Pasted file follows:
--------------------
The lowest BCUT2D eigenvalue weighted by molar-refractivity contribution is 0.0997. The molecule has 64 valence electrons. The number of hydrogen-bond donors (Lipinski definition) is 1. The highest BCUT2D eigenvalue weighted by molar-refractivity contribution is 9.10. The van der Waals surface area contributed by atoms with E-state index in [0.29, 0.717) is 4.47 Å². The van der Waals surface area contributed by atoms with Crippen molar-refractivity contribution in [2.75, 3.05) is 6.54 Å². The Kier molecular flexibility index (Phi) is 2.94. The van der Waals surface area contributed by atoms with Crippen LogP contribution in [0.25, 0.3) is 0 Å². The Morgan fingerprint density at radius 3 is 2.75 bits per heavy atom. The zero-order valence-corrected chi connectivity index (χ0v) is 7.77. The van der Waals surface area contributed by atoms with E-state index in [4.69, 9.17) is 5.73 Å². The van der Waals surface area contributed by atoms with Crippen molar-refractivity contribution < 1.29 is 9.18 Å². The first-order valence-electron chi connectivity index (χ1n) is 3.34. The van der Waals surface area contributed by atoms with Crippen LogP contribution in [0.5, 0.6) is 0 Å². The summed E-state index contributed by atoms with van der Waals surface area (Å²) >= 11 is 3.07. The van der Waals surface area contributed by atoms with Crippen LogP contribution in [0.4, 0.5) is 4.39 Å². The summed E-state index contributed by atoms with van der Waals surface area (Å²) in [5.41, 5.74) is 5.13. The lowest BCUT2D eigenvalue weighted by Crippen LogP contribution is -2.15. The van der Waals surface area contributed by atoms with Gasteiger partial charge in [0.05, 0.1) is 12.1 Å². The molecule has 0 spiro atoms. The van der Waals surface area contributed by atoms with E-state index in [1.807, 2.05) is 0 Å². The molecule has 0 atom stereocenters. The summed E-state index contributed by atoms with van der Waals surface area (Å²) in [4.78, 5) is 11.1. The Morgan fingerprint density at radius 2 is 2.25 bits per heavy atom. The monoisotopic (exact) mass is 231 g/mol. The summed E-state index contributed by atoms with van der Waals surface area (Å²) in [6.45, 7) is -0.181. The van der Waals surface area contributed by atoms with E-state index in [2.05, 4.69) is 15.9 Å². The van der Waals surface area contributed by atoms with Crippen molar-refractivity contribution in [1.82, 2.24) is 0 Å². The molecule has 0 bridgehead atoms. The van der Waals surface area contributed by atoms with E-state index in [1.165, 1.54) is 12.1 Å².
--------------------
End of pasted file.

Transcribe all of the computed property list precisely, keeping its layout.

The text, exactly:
The lowest BCUT2D eigenvalue weighted by molar-refractivity contribution is 0.0997. The molecule has 64 valence electrons. The number of hydrogen-bond donors (Lipinski definition) is 1. The highest BCUT2D eigenvalue weighted by molar-refractivity contribution is 9.10. The van der Waals surface area contributed by atoms with E-state index in [0.29, 0.717) is 4.47 Å². The van der Waals surface area contributed by atoms with Crippen molar-refractivity contribution in [2.75, 3.05) is 6.54 Å². The Kier molecular flexibility index (Phi) is 2.94. The van der Waals surface area contributed by atoms with Crippen LogP contribution in [0.25, 0.3) is 0 Å². The Morgan fingerprint density at radius 3 is 2.75 bits per heavy atom. The zero-order valence-corrected chi connectivity index (χ0v) is 7.77. The van der Waals surface area contributed by atoms with E-state index in [4.69, 9.17) is 5.73 Å². The van der Waals surface area contributed by atoms with Crippen molar-refractivity contribution < 1.29 is 9.18 Å². The first-order valence-electron chi connectivity index (χ1n) is 3.34. The van der Waals surface area contributed by atoms with Crippen LogP contribution in [0.5, 0.6) is 0 Å². The summed E-state index contributed by atoms with van der Waals surface area (Å²) >= 11 is 3.07. The van der Waals surface area contributed by atoms with Crippen LogP contribution in [0.4, 0.5) is 4.39 Å². The summed E-state index contributed by atoms with van der Waals surface area (Å²) in [5.41, 5.74) is 5.13. The lowest BCUT2D eigenvalue weighted by Crippen LogP contribution is -2.15. The van der Waals surface area contributed by atoms with Gasteiger partial charge in [0.05, 0.1) is 12.1 Å². The molecule has 0 spiro atoms. The van der Waals surface area contributed by atoms with E-state index in [1.807, 2.05) is 0 Å². The molecule has 0 atom stereocenters. The summed E-state index contributed by atoms with van der Waals surface area (Å²) in [4.78, 5) is 11.1. The Morgan fingerprint density at radius 2 is 2.25 bits per heavy atom. The monoisotopic (exact) mass is 231 g/mol. The summed E-state index contributed by atoms with van der Waals surface area (Å²) in [6.45, 7) is -0.181. The van der Waals surface area contributed by atoms with E-state index in [2.05, 4.69) is 15.9 Å². The van der Waals surface area contributed by atoms with Crippen molar-refractivity contribution in [1.82, 2.24) is 0 Å². The molecule has 0 bridgehead atoms. The van der Waals surface area contributed by atoms with E-state index in [1.165, 1.54) is 12.1 Å².